Monday, March 06, 2006

Facts and Beliefs

André Glucksmann on the Khartoons.

It is high time that the democrats regained their spirit, and that the constitutional states remembered their principles. With solemnity and solidarity they must recall that one, two or three religions, four or five ideologies may in no way decide what citizens can do or think. What is at stake here is not only the freedom of the press, but also the permission to call a spade a spade and a gas chamber an abomination, regardless of our beliefs. What is at stake is the basis of all morality: here on earth the respect due to each individual starts with the recognition and rejection of the most flagrant examples of inhumanity.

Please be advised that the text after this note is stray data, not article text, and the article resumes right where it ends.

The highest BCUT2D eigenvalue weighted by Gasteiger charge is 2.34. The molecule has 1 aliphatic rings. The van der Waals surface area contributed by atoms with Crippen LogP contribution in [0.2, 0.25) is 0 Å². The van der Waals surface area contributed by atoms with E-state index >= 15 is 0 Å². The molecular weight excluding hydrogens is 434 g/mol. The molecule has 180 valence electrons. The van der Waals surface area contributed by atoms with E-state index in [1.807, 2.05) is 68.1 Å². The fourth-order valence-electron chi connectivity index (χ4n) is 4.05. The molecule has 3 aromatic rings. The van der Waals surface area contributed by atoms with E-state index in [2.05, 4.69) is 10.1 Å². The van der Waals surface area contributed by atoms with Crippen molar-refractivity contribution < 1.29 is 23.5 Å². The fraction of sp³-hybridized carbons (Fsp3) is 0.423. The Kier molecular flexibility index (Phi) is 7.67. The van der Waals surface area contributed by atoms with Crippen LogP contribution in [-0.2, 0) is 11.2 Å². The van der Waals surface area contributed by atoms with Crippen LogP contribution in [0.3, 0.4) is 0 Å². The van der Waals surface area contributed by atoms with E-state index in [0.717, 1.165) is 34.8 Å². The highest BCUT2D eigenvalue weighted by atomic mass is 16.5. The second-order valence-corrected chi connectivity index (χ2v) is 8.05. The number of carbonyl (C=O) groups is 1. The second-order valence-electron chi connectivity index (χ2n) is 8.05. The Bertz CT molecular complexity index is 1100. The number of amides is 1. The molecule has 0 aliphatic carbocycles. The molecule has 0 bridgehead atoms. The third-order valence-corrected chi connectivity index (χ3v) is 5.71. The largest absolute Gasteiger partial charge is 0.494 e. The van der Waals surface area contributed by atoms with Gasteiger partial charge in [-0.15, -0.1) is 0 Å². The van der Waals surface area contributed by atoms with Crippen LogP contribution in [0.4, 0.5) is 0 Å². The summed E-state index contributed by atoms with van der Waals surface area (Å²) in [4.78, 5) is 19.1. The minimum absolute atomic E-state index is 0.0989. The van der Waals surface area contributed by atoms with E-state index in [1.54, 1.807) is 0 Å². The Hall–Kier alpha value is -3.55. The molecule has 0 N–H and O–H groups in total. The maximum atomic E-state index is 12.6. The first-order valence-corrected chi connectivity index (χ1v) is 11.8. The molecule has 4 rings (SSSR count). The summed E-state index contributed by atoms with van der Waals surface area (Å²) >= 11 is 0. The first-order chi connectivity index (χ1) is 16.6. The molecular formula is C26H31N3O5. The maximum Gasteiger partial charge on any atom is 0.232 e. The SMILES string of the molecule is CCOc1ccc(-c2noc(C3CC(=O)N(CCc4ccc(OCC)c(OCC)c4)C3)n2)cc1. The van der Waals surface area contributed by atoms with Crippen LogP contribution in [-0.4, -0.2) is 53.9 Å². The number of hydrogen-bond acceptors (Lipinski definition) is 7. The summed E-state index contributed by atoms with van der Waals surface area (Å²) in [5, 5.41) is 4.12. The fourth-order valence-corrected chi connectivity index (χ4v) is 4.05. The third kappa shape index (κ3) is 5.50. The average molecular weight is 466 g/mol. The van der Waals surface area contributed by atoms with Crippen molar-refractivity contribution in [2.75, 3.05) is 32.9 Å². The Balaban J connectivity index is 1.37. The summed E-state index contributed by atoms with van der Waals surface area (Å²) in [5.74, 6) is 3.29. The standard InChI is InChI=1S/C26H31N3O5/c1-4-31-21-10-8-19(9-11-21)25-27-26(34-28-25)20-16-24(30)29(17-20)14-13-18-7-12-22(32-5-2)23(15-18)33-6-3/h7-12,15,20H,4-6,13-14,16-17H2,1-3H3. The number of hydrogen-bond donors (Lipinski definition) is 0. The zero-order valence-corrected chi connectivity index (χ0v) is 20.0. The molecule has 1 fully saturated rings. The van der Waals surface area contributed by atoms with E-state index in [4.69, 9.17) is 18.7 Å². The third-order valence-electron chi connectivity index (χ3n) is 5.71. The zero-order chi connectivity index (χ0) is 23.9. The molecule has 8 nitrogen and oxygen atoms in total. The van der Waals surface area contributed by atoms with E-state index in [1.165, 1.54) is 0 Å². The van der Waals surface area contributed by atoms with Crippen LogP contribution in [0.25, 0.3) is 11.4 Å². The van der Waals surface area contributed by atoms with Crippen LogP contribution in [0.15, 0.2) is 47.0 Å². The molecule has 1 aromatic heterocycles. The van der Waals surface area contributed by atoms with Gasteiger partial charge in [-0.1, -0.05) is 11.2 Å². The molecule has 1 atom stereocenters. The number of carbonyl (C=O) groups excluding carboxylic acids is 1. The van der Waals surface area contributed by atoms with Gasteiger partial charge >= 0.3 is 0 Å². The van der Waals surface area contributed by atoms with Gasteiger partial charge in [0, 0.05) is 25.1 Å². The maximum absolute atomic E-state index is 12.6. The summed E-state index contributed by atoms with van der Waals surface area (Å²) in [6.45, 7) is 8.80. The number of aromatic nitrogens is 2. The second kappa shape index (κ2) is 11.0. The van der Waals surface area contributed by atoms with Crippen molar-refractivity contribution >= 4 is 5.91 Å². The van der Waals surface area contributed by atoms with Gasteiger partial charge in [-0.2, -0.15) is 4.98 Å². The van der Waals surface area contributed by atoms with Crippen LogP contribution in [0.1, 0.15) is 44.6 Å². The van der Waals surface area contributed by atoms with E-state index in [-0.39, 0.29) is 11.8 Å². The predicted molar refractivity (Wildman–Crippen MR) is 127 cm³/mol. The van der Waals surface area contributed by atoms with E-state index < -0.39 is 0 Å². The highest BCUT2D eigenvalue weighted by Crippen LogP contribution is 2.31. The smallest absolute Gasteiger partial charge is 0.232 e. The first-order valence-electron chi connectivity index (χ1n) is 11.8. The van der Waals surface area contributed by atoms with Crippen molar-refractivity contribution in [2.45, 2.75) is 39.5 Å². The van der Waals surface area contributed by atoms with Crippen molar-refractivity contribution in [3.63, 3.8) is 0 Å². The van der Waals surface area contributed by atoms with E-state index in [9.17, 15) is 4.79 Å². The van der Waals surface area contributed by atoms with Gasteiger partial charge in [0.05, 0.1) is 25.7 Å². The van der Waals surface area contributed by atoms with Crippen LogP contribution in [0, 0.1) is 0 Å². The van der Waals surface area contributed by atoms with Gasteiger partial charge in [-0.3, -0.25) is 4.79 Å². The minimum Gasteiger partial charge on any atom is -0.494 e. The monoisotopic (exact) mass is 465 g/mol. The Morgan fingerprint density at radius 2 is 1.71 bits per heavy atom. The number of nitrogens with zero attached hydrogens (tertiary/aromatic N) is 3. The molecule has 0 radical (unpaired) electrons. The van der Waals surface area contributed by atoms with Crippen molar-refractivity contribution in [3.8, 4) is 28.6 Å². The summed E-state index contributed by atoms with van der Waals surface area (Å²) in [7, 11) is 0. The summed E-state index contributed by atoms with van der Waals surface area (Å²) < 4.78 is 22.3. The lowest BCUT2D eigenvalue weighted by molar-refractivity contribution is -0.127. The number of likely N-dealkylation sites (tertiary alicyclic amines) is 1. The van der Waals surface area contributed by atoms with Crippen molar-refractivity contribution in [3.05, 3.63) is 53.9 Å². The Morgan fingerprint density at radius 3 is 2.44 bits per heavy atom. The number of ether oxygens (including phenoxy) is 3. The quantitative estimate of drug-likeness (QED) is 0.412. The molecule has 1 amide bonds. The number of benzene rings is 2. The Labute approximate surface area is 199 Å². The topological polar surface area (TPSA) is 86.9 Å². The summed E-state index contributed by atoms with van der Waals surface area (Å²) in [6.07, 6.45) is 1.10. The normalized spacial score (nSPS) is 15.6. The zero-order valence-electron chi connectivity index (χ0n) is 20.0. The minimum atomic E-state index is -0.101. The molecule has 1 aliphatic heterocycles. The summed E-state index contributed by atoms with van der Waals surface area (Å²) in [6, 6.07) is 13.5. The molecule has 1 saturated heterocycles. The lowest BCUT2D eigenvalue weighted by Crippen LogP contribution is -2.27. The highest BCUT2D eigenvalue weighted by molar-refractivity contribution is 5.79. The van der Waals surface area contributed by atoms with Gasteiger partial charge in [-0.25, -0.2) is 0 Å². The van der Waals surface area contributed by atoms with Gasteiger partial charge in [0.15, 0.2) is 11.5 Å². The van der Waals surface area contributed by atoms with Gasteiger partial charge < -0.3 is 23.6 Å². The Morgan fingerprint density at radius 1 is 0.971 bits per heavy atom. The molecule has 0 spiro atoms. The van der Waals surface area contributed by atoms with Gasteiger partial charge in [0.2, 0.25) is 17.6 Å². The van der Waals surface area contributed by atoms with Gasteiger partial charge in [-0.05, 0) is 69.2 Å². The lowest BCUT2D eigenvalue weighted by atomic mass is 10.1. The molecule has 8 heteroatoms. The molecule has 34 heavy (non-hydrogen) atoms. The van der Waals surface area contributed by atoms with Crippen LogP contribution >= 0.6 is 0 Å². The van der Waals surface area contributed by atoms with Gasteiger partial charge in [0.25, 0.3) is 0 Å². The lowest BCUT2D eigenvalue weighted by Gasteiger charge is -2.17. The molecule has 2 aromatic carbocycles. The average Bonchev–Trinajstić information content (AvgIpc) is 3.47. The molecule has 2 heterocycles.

His fundamental point, which the viral spread of relativism has obscured almost totally, is that there is a difference between an historical fact (that is, one that is susceptible to proof or disproof according to evidence) and a belief (some view that I choose to adopt just as I may choose not to, such as, the Angel Gabriel spoke the word of God to Mohammad). The distinction between the former and the latter must be maintained if democratic societies are to exist. All the checks and balances of the American Constitution are there for just that reason: so that one view of the world, be it of the majority or a minority, should not prevail for too long. So that in the end, it is facts that must be addressed, and not just beliefs. And this is why it is not the same to make jokes about the Holocaust as it is about Mohammad.

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